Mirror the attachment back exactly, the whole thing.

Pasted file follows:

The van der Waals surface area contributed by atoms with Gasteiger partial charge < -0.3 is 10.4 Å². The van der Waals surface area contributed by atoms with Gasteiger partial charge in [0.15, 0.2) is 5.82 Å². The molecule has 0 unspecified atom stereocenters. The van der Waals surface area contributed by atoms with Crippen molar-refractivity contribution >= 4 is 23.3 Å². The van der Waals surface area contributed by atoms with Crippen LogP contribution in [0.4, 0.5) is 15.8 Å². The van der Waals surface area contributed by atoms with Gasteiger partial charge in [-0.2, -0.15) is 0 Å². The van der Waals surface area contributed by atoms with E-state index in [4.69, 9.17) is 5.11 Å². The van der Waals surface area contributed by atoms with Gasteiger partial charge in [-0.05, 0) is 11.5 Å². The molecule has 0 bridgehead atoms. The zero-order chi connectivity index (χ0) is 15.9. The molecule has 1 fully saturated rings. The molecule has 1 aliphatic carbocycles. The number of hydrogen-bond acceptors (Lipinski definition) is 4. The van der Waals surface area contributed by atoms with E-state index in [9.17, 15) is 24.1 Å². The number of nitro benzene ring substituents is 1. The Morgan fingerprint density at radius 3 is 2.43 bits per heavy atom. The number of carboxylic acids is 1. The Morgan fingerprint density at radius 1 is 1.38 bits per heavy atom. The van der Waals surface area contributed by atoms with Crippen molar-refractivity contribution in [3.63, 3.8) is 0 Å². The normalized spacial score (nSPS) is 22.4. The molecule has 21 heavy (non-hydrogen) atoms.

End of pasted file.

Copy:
The van der Waals surface area contributed by atoms with Gasteiger partial charge < -0.3 is 10.4 Å². The van der Waals surface area contributed by atoms with Gasteiger partial charge in [0.15, 0.2) is 5.82 Å². The molecule has 0 unspecified atom stereocenters. The van der Waals surface area contributed by atoms with Crippen molar-refractivity contribution >= 4 is 23.3 Å². The van der Waals surface area contributed by atoms with Crippen LogP contribution in [0.4, 0.5) is 15.8 Å². The van der Waals surface area contributed by atoms with Gasteiger partial charge in [-0.2, -0.15) is 0 Å². The van der Waals surface area contributed by atoms with E-state index in [4.69, 9.17) is 5.11 Å². The van der Waals surface area contributed by atoms with Gasteiger partial charge in [-0.05, 0) is 11.5 Å². The molecule has 0 bridgehead atoms. The zero-order chi connectivity index (χ0) is 15.9. The molecule has 1 fully saturated rings. The molecule has 1 aliphatic carbocycles. The number of hydrogen-bond acceptors (Lipinski definition) is 4. The van der Waals surface area contributed by atoms with E-state index in [9.17, 15) is 24.1 Å². The number of nitro benzene ring substituents is 1. The Morgan fingerprint density at radius 3 is 2.43 bits per heavy atom. The number of carboxylic acids is 1. The Morgan fingerprint density at radius 1 is 1.38 bits per heavy atom. The van der Waals surface area contributed by atoms with Crippen molar-refractivity contribution in [3.63, 3.8) is 0 Å². The normalized spacial score (nSPS) is 22.4. The molecule has 21 heavy (non-hydrogen) atoms.